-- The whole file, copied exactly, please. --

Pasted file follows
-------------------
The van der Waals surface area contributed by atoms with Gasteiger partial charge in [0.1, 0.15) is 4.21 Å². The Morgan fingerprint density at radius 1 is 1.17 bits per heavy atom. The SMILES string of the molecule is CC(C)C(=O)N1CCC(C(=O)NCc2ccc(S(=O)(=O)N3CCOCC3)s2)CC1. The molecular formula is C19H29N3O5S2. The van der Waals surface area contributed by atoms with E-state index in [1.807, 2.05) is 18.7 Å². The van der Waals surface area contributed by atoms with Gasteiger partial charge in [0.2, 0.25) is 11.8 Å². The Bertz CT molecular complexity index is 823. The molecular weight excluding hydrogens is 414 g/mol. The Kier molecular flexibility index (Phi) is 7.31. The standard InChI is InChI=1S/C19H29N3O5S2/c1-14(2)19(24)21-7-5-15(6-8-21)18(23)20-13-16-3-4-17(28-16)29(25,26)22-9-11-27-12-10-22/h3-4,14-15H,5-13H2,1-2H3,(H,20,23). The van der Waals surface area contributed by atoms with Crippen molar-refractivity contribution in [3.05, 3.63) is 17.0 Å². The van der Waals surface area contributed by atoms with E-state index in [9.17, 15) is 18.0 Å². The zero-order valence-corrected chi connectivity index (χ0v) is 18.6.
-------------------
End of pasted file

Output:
The van der Waals surface area contributed by atoms with Gasteiger partial charge in [0.1, 0.15) is 4.21 Å². The Morgan fingerprint density at radius 1 is 1.17 bits per heavy atom. The SMILES string of the molecule is CC(C)C(=O)N1CCC(C(=O)NCc2ccc(S(=O)(=O)N3CCOCC3)s2)CC1. The molecular formula is C19H29N3O5S2. The van der Waals surface area contributed by atoms with E-state index in [1.807, 2.05) is 18.7 Å². The van der Waals surface area contributed by atoms with Gasteiger partial charge in [0.2, 0.25) is 11.8 Å². The Bertz CT molecular complexity index is 823. The molecular weight excluding hydrogens is 414 g/mol. The Kier molecular flexibility index (Phi) is 7.31. The standard InChI is InChI=1S/C19H29N3O5S2/c1-14(2)19(24)21-7-5-15(6-8-21)18(23)20-13-16-3-4-17(28-16)29(25,26)22-9-11-27-12-10-22/h3-4,14-15H,5-13H2,1-2H3,(H,20,23). The van der Waals surface area contributed by atoms with Crippen molar-refractivity contribution in [3.05, 3.63) is 17.0 Å². The van der Waals surface area contributed by atoms with E-state index in [9.17, 15) is 18.0 Å². The zero-order valence-corrected chi connectivity index (χ0v) is 18.6.